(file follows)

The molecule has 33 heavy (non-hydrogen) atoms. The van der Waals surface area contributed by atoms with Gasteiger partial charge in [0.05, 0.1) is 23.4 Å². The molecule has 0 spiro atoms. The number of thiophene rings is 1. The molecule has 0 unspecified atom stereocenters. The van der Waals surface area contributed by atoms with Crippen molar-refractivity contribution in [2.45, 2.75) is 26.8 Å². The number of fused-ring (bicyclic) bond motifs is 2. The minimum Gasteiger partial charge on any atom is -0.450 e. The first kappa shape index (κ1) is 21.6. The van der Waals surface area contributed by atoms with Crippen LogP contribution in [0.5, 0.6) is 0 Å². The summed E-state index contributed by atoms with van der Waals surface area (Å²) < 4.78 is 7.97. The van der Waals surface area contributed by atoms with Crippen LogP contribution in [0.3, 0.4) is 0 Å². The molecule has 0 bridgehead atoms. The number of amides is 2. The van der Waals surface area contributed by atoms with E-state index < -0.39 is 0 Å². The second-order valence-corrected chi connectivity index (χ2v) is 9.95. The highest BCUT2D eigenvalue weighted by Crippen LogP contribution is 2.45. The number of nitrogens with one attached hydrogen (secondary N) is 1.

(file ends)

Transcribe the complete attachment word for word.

The molecule has 33 heavy (non-hydrogen) atoms. The van der Waals surface area contributed by atoms with Gasteiger partial charge in [0.05, 0.1) is 23.4 Å². The molecule has 0 spiro atoms. The number of thiophene rings is 1. The molecule has 0 unspecified atom stereocenters. The van der Waals surface area contributed by atoms with Crippen molar-refractivity contribution in [2.45, 2.75) is 26.8 Å². The number of fused-ring (bicyclic) bond motifs is 2. The minimum Gasteiger partial charge on any atom is -0.450 e. The first kappa shape index (κ1) is 21.6. The van der Waals surface area contributed by atoms with Crippen LogP contribution in [0.5, 0.6) is 0 Å². The summed E-state index contributed by atoms with van der Waals surface area (Å²) < 4.78 is 7.97. The van der Waals surface area contributed by atoms with Crippen LogP contribution in [0.3, 0.4) is 0 Å². The molecule has 0 bridgehead atoms. The number of amides is 2. The van der Waals surface area contributed by atoms with E-state index < -0.39 is 0 Å². The second-order valence-corrected chi connectivity index (χ2v) is 9.95. The highest BCUT2D eigenvalue weighted by Crippen LogP contribution is 2.45. The number of nitrogens with one attached hydrogen (secondary N) is 1.